In a massive spike, Delhi today reported 923 cases of coronavirus – an 86 per cent jump in cases from yesterday and the highest since May 30. There have been no related deaths in the city in 24 hours.
The national capital has been witnessing a gradual uptick in the number of cases over the last week with the positivity rate now climbing to 1.29 per cent.
The huge rise comes a day after the Delhi government imposed a fresh set of restrictions under the Yellow Alert – sounded when the Covid positivity rate remains at 0.5 per cent for two consecutive days. Under the Yellow Alert, schools, colleges, educational institutes, cinema halls, gyms, and spas have been shut down while shops and malls have been allowed to open on an odd-even basis. Delhi Metro is currently running at 50 per cent seating capacity and a night curfew between 10 pm and 5 am is already in place.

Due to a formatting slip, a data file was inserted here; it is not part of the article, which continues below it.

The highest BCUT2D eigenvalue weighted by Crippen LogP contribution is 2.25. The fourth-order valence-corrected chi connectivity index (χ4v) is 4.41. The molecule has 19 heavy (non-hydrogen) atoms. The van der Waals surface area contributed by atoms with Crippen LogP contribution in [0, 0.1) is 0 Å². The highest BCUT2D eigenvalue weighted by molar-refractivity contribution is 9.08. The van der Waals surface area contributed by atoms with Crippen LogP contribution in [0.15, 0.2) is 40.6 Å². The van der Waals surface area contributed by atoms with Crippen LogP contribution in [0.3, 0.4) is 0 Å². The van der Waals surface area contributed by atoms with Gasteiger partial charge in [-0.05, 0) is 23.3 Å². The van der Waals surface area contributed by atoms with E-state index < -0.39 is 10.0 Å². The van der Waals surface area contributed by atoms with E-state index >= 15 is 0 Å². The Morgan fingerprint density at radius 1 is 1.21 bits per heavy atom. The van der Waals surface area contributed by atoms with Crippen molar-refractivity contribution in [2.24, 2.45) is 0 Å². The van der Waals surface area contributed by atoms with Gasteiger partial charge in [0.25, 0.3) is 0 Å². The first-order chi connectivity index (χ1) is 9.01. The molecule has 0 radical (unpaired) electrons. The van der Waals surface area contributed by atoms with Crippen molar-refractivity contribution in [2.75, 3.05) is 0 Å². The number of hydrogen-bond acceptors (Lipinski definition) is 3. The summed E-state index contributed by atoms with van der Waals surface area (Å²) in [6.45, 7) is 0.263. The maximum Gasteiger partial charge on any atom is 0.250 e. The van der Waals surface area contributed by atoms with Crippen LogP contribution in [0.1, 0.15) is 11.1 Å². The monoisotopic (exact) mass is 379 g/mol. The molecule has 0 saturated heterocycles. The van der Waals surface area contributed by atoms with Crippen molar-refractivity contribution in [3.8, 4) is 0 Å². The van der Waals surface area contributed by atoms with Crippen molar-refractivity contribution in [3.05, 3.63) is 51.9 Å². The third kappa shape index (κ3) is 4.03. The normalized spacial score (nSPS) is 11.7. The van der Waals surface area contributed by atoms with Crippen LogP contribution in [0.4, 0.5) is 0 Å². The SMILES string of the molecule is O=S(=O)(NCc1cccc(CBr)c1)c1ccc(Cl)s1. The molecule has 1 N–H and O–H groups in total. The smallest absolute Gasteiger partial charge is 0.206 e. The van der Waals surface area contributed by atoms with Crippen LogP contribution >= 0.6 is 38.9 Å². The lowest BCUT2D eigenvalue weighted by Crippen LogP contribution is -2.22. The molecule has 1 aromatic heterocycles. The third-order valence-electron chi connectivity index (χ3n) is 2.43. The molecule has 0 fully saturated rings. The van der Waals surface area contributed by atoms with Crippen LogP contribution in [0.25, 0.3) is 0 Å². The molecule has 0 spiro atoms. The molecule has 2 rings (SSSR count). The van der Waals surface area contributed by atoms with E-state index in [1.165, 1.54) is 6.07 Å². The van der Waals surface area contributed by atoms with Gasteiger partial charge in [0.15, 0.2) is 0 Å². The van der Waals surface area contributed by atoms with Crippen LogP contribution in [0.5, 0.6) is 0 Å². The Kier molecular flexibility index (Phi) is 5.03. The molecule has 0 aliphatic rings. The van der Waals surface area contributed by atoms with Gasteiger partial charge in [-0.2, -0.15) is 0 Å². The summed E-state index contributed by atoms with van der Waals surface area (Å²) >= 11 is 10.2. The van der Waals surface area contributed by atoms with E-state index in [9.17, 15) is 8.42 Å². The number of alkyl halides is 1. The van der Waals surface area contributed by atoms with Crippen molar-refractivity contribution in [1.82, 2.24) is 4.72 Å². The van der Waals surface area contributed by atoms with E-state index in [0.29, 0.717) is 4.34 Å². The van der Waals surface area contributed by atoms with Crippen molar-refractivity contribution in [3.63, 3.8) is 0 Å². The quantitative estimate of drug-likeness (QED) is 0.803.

Yesterday, Delhi had recorded 496 new cases, the biggest single-day spike in infections in over six months. In the last 24 hours, Delhi recorded 73 Omicron cases taking the total number to 238.
Data has shown that the average daily rise of Covid this time is almost 21 per cent faster than during the second wave in March-April. A seven-day moving average showed that the cases have shot up from 56 to 199. Today’s figures are likely to push the rate further north.
The Delhi Disaster Management Authority, in a meeting today, decided not to impose any fresh curbs in the national capital in view of the steadily rising cases of coronavirus amid a global outbreak of the highly contagious Omicron variant.
It was decided that the “yellow alert” of the Graded Response Action Plan (GRAP) will continue for some time. A decision on further restrictions will be taken in the next DDMA meeting, after monitoring bed occupancy in hospitals.
The virtual review meeting of the DDMA was chaired by Lieutenant Governor Anil Baijal and was attended by Chief Minister Arvind Kejriwal and several experts.
There are currently 2,191 active cases in Delhi and the city’s overall tally stands at 14,45,102 with 25,107 related deaths.